The Indian Supreme Court will hear arguments in Novartis v Union of India on November 29.  The case centers around section 3(D) of India’s patents act, which prohibits the patenting of a “new form of a known substance which does not result in the enhancement of the known efficacy of that substance.”  In 2006, Novartis was denied a patent on the anti-cancer drug imatinib mesylate on the grounds that it was a new form of an existing drug.  The company unsuccessfully challenged the Constitutionality of Section 3(D), and it lost an appeal of denial of its the patent application.  Novartis is now asking the Supreme Court to define of “efficacy” in a way that would include increases in bioavailabiliy, rather than the more stringent definition of “therapeutic effect in healing a disease,” which was applied by the Madras High Court.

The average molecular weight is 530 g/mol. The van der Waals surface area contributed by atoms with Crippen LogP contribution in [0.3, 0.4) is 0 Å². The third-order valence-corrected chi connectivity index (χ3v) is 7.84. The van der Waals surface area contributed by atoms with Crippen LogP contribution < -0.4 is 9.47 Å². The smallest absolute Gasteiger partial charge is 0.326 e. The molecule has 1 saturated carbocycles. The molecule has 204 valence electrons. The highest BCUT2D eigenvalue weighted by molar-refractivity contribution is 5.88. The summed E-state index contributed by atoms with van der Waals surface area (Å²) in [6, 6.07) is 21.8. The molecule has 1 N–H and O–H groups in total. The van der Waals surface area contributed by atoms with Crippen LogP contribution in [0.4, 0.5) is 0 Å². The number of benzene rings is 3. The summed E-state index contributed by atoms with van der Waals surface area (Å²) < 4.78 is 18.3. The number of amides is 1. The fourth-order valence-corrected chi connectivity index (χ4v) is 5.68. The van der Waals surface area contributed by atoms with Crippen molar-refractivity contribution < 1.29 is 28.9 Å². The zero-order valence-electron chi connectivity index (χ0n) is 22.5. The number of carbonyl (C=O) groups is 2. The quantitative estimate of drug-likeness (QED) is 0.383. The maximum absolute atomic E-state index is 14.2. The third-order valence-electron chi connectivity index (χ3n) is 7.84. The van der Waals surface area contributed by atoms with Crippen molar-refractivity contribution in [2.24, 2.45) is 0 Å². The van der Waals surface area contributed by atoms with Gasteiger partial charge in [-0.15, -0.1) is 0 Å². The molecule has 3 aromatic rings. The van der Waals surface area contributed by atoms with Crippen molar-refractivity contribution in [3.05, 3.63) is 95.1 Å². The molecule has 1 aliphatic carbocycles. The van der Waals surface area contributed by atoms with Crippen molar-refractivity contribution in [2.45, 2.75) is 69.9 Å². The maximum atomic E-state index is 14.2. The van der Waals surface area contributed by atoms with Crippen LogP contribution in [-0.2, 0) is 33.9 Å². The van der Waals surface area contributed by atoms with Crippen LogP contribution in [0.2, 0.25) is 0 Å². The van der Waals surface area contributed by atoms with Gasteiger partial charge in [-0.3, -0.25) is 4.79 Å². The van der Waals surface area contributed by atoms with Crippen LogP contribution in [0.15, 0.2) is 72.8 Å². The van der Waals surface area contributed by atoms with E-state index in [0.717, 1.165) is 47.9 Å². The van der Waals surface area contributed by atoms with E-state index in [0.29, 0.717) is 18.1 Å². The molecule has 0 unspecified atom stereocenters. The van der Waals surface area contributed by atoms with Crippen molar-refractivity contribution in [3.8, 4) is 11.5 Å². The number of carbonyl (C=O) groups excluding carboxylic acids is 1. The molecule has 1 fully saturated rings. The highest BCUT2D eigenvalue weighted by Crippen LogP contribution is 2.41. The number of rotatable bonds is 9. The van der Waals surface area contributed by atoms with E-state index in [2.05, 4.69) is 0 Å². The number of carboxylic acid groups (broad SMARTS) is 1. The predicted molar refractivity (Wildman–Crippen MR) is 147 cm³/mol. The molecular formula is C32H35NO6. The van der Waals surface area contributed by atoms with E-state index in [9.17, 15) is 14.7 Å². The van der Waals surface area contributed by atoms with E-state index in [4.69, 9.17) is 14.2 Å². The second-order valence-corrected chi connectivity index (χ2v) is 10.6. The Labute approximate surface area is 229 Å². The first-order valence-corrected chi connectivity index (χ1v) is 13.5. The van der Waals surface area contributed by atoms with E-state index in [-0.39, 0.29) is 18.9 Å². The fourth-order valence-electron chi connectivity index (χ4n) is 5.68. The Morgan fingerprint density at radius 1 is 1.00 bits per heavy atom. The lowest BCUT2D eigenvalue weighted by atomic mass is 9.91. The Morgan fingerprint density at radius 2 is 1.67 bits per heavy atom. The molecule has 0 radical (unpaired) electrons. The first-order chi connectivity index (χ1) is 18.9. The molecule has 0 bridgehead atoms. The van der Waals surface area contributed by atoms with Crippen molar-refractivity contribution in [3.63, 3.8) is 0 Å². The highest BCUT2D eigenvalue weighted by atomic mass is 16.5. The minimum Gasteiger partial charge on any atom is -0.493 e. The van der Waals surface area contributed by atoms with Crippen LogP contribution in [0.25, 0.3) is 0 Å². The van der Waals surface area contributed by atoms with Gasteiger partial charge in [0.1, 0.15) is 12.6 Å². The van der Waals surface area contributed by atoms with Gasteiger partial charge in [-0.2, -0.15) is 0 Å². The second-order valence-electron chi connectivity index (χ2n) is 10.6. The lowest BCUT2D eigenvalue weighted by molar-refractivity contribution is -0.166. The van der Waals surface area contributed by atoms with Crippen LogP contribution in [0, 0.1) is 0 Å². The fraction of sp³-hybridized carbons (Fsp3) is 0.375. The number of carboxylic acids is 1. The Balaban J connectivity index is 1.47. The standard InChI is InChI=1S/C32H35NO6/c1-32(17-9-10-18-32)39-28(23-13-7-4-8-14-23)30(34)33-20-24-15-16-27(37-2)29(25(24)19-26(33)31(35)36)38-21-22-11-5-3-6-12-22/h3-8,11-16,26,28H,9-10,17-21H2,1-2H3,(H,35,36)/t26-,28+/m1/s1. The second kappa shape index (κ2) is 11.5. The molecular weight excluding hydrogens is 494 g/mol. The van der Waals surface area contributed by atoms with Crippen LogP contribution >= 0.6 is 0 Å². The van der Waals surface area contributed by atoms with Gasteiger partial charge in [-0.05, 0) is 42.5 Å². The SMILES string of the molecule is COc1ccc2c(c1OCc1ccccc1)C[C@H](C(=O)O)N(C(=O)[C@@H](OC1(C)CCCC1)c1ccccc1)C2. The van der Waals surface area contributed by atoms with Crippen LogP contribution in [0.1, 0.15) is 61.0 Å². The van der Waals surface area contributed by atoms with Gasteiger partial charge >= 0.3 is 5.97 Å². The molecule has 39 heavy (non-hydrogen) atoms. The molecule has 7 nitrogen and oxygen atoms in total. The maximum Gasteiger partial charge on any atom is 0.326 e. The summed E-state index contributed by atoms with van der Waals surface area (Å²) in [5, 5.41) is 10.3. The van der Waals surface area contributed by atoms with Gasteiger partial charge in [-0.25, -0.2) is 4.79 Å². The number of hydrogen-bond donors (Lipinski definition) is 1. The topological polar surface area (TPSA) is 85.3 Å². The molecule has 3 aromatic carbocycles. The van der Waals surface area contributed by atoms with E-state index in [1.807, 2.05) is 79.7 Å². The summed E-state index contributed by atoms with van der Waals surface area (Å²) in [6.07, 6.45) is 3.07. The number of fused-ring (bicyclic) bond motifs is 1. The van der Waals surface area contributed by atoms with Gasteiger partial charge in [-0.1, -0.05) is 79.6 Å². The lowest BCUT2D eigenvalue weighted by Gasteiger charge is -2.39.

Médecins Sans Frontières warned in a statement that “If Novartis succeeds, India may end up granting far more patents than required under international trade rules or envisioned by India’s lawmakers, with huge ramifications on generic production and the availability of affordable medicines for people across the developing world.”